Article in English | MEDLINE | ID: covidwho-2285524

ABSTRACT

INTRODUCTION: Coronavirus disease 2019 was declared as a pandemic on March 2020. Research on its psychological effects is still lacking. Perinatal depression is a medical complication of pregnancy, especially in situations of stress. In this study, we aimed to investigate the presence of symptoms of depression in pregnant women during the lockdown period in Portugal. METHODS: This study consisted in a cross-sectional study among Portuguese pregnant women, who completed an online self-report questionnaire between 25th April and 30th April 2020. An anonymous online questionnaire was developed to assess depression and concerns related to COVID-19. This study was approved by the IRB of Hospital Dona Estefânia and performed in accordance with the ethical standards laid down in the 1964 Declaration of Helsinki. Eligibility criteria included pregnant women, ≥ 18 years and living in Portugal. The primary outcome was to evaluate the presence of depressive symptoms and its association to socio-demographic characteristics and to concerns related to COVID-19. RESULTS: A total of 1698 pregnant women were enrolled. The mean age was 31.9 years. 82.4% felt a negative impact of the pandemic in the surveillance of pregnancy and 43% felt insufficient support. 26.3% showed "possible depression" according to the EPDS. A regression analysis revealed the possibility of depression increased as the concerns about COVID increased and was lower for women with support. The possibility of depression was higher for women with psychiatric medical history. CONCLUSION: This study demonstrated a significant increase in clinically significant depressive symptoms in pregnant women during the lockdown. It also revealed some of the socio-demographic characteristics of women at risk for depression. If left untreated, depression tends to persist, affecting the woman and also the child. Our findings suggest that COVID-19 represents a serious challenge for this population and reinforce the urgent need for early detection and intervention on mental health issues during pregnancy, especially during the pandemic.


Subject(s)
COVID-19 , Adult , Anxiety/epidemiology , COVID-19/epidemiology , Child , Communicable Disease Control , Cross-Sectional Studies , Depression/diagnosis , Female , Humans , Portugal/epidemiology , Pregnancy , Pregnant Women/psychology , SARS-CoV-2 , Stress, Psychological/epidemiology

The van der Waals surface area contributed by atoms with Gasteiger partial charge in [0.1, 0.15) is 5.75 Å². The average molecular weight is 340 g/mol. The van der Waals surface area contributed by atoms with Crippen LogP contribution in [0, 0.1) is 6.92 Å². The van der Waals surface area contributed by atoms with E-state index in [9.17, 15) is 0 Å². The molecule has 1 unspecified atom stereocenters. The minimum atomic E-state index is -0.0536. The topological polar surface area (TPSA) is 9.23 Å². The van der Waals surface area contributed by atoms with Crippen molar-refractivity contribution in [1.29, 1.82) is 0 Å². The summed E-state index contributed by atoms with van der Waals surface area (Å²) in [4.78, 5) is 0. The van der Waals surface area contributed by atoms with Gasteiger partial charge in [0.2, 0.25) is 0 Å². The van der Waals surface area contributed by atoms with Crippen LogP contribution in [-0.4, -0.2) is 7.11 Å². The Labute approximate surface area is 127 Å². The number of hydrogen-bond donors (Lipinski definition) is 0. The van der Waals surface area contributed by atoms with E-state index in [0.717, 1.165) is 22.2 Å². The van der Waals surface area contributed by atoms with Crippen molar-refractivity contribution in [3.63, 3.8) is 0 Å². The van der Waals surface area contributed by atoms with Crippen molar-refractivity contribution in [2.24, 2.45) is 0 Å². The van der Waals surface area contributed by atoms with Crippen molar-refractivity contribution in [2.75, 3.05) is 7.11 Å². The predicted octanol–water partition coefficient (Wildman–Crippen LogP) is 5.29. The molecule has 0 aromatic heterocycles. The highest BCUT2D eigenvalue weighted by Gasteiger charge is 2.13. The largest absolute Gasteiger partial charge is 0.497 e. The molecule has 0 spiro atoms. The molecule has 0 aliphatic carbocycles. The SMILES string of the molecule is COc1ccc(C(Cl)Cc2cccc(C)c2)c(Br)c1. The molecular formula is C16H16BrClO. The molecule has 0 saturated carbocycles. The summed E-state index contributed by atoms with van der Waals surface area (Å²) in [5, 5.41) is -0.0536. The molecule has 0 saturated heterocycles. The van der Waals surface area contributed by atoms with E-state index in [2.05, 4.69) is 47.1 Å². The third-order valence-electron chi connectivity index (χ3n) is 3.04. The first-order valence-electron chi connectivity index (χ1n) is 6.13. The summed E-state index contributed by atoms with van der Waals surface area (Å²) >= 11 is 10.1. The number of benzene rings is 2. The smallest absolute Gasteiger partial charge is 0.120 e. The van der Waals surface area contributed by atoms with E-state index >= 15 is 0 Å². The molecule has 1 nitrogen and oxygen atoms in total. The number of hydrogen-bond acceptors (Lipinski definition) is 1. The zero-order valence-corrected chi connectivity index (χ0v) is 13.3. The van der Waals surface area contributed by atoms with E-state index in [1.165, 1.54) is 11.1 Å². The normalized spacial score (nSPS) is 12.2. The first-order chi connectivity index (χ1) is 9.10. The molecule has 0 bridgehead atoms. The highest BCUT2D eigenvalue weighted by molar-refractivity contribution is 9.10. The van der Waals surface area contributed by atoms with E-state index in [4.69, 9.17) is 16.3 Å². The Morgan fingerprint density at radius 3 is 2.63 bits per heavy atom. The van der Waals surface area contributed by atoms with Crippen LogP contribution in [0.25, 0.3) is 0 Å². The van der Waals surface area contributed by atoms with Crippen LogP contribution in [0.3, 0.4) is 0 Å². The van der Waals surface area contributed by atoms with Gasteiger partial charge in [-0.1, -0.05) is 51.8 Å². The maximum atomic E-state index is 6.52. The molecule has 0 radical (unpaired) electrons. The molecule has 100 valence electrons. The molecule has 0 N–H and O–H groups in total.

10.
Int J Environ Res Public Health ; 20(6)2023 03 08.
Article in English | MEDLINE | ID: covidwho-2259546

ABSTRACT

Globally, the impact of COVID-19 on mental health has been significant. Pregnant women are known to be a vulnerable population in relation to mental health. In Australia, there was an unprecedented demand during the pandemic for mental health services, including services for pregnant women. Maternal mental health has unique and enduring features that can significantly shape a child's overall development and poor maternal mental health can have considerable social and economic costs. This cross-sectional study evaluated symptoms of antenatal depression and COVID-19-related distress in a sample of two hundred and sixty-nine pregnant women residing in Australia aged between 20 and 43 (M = 31.79, SD = 4.58), as part of a larger study. Social media advertising was used to recruit participants between September 2020 and November 2021. Prevalence rates for antenatal depression were found to be higher in this study (16.4%) compared with previous Australian prevalence rates (7%). COVID-19 distress in relation to having a baby during a COVID-19 outbreak significantly predicted symptoms of antenatal depression, B = 1.46, p < 0.001. Results from this study suggest that mothers and families may have increased mental health vulnerabilities as a consequence of the pandemic for some time yet.


Subject(s)
Anxiety , COVID-19 , Depression , Mothers , Psychological Distress , Adult , Female , Humans , Pregnancy , Young Adult , Anxiety/epidemiology , Australia/epidemiology , COVID-19/psychology , Cross-Sectional Studies , Depression/epidemiology , Depression/psychology , Mothers/psychology , Pregnant Women/psychology
11.
Int J Environ Res Public Health ; 20(1)2022 12 30.
Article in English | MEDLINE | ID: covidwho-2255694

ABSTRACT

This is a cross-sectional study conducted with pregnant women who underwent prenatal care at basic health units in São Luís City, Maranhão State, Brazil. The authors used a semistructured questionnaire to assess the socioeconomic, demographic, and clinical characteristics of pregnant women as well as the Edinburgh Scale to investigate depressive symptoms. In order to assess the association between the explanatory variable and the outcome variable, Poisson logistic regression was performed with statistical significance at p < 0.05. A total of 205 women were interviewed, most aged between 18 and 29 years (66.83%). Of this total, 74.63% had not planned their pregnancy and 26.67% had depressive symptoms. The variables unplanned pregnancy (PR = 1.41; CI = 0.99−2.00; p = 0.05) and not undergoing psychological counseling (PR = 1.42; CI = 0.51−0.83; p ≤ 0.01) correlated with depressive symptoms during pregnancy. It is thus possible to link the variables unplanned pregnancy (p > 0.05) and not undergoing psychological counseling (p = 0.001) to depression. Therefore, it is important to monitor the mental health of pregnant women, especially in situations of vulnerability.


Subject(s)
COVID-19 , Pregnancy, Unplanned , Female , Pregnancy , Humans , Adolescent , Young Adult , Adult , COVID-19/epidemiology , Depression/epidemiology , Cross-Sectional Studies , Pandemics , Pregnant Women/psychology
12.
Nurs Open ; 10(7): 4286-4297, 2023 07.
Article in English | MEDLINE | ID: covidwho-2247961